PENS therapy for abdominal pain following hysterectomy

Algotec

Tuesday, March 11, 2014

Lesley Linda Hill had a hysterectomy in 1999. In the weeks that followed the operation Lesley developed an abscess that ruptured, damaging the urethra half way between the bladder and the right kidney. Lesley's sudden, severe, lower right abdominal pain started in June 2002.


“Since then I have had my bladder stretched, a hernia repair, physiotherapy, and have been on Co-dydramol painkillers everyday (maximum dose). Being off work for a total of 19 months.”


With pain ranging from a VAS of 8/10 on a bad day and 5/10 on a good day, Lesley was referred to Consultant Anaesthetist Prof. Jon Raphael and Specialist Pain Nurse Jane Southall at the pain clinic at Russells Hall Hospital, Birmingham, where she was offered PENS therapy.


First PENS therapy treatment:


Lesley was treated with a 25 minute cycle of PENS therapy, Program C. The allodynic area was mapped using cotton wool and the PENS Probe was inserted into the subcutaneous tissue such that the conductive length of the Probe crossed the major axis of the Allodynic area. The skin entry point was outside of the allodynic area. 


In week 1 Lesley’s pain was reduced to VAS 2/10. In week 2 the pain returned to the level of a good day – 5/10. Her pain returned severely in the last couple of days of the 4th week.


Second PENS therapy treatment:


Lesley returned to the PENS clinic at Russell’s Hall with a pre-treatment VAS of 7/10. She was treated for 25 minutes with Program C at 0.5Volts. Post treatment Lesley’s VAS was 2-3/10 and remained at 2/10 for three weeks. In week 4 her pain was still low although she experienced a few twinges towards the end of the week.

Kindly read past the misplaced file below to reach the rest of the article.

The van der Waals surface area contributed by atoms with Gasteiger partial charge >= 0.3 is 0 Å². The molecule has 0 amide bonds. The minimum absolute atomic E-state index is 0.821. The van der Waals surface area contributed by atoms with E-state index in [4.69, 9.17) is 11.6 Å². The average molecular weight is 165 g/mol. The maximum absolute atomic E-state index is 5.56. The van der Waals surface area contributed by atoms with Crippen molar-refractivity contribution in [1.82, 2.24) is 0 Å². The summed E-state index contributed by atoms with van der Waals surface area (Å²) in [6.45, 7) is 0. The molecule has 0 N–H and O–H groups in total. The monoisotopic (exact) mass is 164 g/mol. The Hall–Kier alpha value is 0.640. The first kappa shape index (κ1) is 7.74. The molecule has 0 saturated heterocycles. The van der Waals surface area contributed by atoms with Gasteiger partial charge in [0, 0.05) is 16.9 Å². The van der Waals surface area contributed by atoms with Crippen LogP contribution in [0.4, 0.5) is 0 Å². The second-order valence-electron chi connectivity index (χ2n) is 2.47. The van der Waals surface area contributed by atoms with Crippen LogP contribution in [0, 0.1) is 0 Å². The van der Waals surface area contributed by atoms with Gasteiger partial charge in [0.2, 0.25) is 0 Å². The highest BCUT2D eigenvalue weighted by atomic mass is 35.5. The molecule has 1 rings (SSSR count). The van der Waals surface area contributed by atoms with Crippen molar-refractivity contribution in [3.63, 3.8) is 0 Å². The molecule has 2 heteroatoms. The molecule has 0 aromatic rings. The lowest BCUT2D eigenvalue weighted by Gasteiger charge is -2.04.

Third PENS therapy treatment:


Lesley returned to the PENS clinic to repeat the procedure. Her pain score pre-treatment was 5-6/10 and post treatment 2/10. For the weeks that followed Lesley experienced very good pain relief (1/10) that lasted for 4 weeks.


Fourth PENS therapy treatment:


Although Lesley’s pain relief was still very good at 2/10 when she returned to the PENS clinic for review, she requested a PENS treatment fearing her pain may return in the coming weeks. Lesley was again treated with Program C for 25 minutes and had a post treatment VAS of 1/10. This pain relief continued and there were times during this period when Lesley was without pain, 0/10. Lesley had good pain relief for 8 weeks with a few episodes when the pain returned but not to her previous pain level. In week 9 Lesley experienced intermittent pain up to 6/10 however she has not needed to take medication.


“Since I started this treatment at the pain relief clinic I am glad to say you have managed to break the cycle of continuous pain. I now take painkillers only occasionally. Hopefully this will continue.”


​PENS is a minimally invasive diagnostic therapy, which enables the physician to determine whether a patient is likely to benefit from an implanted stimulation device, although for some patients it may also provide ongoing pain management, thereby avoiding the need for more invasive therapies, with their attendant risks. There are also patients for whom an implanted device is not appropriate and in these cases PENS therapy offers an alternative where other less invasive or pharmacological modalities have failed. In Lesley's case, PENS provided sufficient pain relief to avoid any more invasive surgery.